Gamers have solved knotty problems in structural chemistry (chemotherapy, specifically) because of their enhanced 3D recognition and problem solving abilities.
So why not use technology to help teach the basics of Physics? All I ever had was free hand drawings of vectors… but now, “Puzzle Maker” enables teachers and students to bring lessons and puzzles to each other and craft solutions. Seems like “meh”, but it isn’t. In crafting solutions, students must learn the laws of mechanics, mass and weight, acceleration, momentum, gravity (a form of acceleration), energy and more to bear while playing a video game.
Each player gets a “Portal gun” which shoots energy which opens portals in floors, walls and ceilings… so objects can enter and exit at the same speed and trajectory… many skills come into play.
“Critical thinking, spatial reasoning, problem solving, iteration, and collaboration skills come are all exercised in game play.
By joining Steam for Schools, teachers will gain more than an educational distraction for their students. The accompanying website Teach with Portals includes a number of shared physics and math lesson plans. Chemistry, game design, language arts, and more subject-specific hooks will be added as the program expands, Valve said. Teachers can also submit their own pertinent lesson plans, which go through a review process before being posted to Teach with Portals.” – PCMag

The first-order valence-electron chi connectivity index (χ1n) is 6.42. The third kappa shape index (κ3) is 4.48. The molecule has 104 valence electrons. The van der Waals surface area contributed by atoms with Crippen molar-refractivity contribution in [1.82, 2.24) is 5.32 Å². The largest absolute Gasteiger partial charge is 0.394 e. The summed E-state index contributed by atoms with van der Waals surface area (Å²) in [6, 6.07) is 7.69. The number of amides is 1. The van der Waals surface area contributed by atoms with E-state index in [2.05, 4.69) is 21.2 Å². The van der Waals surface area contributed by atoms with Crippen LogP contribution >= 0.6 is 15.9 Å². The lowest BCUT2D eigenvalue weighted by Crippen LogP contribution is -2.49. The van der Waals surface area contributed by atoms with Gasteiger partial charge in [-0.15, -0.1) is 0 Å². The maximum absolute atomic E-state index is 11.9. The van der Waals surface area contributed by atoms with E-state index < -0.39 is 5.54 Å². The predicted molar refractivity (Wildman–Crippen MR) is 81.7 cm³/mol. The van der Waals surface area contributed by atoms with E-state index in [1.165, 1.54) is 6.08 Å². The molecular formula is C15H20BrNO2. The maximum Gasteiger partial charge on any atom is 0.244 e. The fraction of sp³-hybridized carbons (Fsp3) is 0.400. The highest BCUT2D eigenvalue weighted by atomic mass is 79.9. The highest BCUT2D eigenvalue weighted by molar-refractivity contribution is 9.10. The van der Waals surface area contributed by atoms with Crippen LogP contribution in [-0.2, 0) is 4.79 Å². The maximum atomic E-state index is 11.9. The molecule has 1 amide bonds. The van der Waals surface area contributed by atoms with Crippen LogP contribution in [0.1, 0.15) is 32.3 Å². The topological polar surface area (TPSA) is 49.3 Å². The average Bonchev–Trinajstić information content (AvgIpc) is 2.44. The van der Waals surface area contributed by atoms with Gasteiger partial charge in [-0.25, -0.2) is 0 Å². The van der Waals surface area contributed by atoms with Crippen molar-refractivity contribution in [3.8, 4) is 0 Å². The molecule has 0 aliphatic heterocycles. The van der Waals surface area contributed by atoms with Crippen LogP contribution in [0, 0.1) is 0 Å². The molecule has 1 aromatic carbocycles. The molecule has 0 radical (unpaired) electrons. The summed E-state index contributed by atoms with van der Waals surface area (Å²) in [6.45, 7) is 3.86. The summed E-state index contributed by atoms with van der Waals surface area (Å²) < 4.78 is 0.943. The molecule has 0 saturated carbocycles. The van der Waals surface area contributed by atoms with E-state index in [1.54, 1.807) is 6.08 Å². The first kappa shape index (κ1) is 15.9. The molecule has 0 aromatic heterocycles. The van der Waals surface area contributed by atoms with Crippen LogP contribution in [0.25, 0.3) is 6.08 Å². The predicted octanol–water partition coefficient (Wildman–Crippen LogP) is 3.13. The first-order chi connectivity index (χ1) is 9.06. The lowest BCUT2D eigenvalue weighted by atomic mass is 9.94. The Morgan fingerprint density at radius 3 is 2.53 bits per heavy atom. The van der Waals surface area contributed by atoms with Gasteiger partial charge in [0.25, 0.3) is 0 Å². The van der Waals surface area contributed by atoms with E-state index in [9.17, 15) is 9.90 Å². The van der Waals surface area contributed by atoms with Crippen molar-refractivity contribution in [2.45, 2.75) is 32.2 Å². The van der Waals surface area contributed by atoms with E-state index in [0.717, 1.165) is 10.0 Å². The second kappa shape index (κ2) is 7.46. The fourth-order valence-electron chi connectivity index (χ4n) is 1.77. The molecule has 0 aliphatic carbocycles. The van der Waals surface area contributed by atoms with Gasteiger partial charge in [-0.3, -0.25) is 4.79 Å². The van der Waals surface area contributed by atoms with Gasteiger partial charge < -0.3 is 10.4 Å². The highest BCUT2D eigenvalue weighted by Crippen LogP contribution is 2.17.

So, when the teacher signs up, they get to Valve Education Forum where sharing can occur. The game is “appropriate for all ages” without gender bias (females like energy weapons?) and requires no prior gaming experience. It has a PC and Mac versions.
Take a look:
So, what do you think?